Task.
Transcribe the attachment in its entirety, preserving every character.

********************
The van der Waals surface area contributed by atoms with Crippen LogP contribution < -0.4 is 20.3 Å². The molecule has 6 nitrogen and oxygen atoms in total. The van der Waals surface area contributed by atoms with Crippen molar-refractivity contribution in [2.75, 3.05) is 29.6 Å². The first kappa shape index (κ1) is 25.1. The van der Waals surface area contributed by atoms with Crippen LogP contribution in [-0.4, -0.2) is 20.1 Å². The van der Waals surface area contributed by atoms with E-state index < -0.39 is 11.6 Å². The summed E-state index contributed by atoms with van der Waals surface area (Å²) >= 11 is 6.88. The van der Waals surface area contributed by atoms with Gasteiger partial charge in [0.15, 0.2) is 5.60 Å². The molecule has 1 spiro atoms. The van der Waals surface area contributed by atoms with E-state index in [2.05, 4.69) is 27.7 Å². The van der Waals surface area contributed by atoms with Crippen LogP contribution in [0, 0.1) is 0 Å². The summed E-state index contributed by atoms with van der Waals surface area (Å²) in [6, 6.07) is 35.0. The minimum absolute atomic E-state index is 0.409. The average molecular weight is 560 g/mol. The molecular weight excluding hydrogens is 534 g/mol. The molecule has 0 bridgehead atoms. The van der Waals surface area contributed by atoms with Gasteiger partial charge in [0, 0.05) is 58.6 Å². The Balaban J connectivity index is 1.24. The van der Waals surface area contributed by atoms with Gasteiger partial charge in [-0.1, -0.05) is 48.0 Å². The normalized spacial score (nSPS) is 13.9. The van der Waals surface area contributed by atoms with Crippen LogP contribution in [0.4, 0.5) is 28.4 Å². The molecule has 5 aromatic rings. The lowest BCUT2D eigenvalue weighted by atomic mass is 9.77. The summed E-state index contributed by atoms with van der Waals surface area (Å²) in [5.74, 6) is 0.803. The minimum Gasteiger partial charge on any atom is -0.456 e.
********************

The van der Waals surface area contributed by atoms with Crippen LogP contribution < -0.4 is 20.3 Å². The molecule has 6 nitrogen and oxygen atoms in total. The van der Waals surface area contributed by atoms with Crippen molar-refractivity contribution in [2.75, 3.05) is 29.6 Å². The first kappa shape index (κ1) is 25.1. The van der Waals surface area contributed by atoms with Crippen LogP contribution in [-0.4, -0.2) is 20.1 Å². The van der Waals surface area contributed by atoms with E-state index < -0.39 is 11.6 Å². The summed E-state index contributed by atoms with van der Waals surface area (Å²) >= 11 is 6.88. The van der Waals surface area contributed by atoms with Gasteiger partial charge in [0.15, 0.2) is 5.60 Å². The molecule has 1 spiro atoms. The van der Waals surface area contributed by atoms with E-state index in [2.05, 4.69) is 27.7 Å². The van der Waals surface area contributed by atoms with Crippen LogP contribution in [0, 0.1) is 0 Å². The summed E-state index contributed by atoms with van der Waals surface area (Å²) in [6, 6.07) is 35.0. The minimum absolute atomic E-state index is 0.409. The average molecular weight is 560 g/mol. The molecular weight excluding hydrogens is 534 g/mol. The molecule has 0 bridgehead atoms. The van der Waals surface area contributed by atoms with Gasteiger partial charge in [0, 0.05) is 58.6 Å². The Balaban J connectivity index is 1.24. The van der Waals surface area contributed by atoms with Gasteiger partial charge in [-0.1, -0.05) is 48.0 Å². The normalized spacial score (nSPS) is 13.9. The van der Waals surface area contributed by atoms with Crippen LogP contribution in [0.4, 0.5) is 28.4 Å². The molecule has 5 aromatic rings. The lowest BCUT2D eigenvalue weighted by atomic mass is 9.77. The summed E-state index contributed by atoms with van der Waals surface area (Å²) in [5.74, 6) is 0.803. The minimum Gasteiger partial charge on any atom is -0.456 e.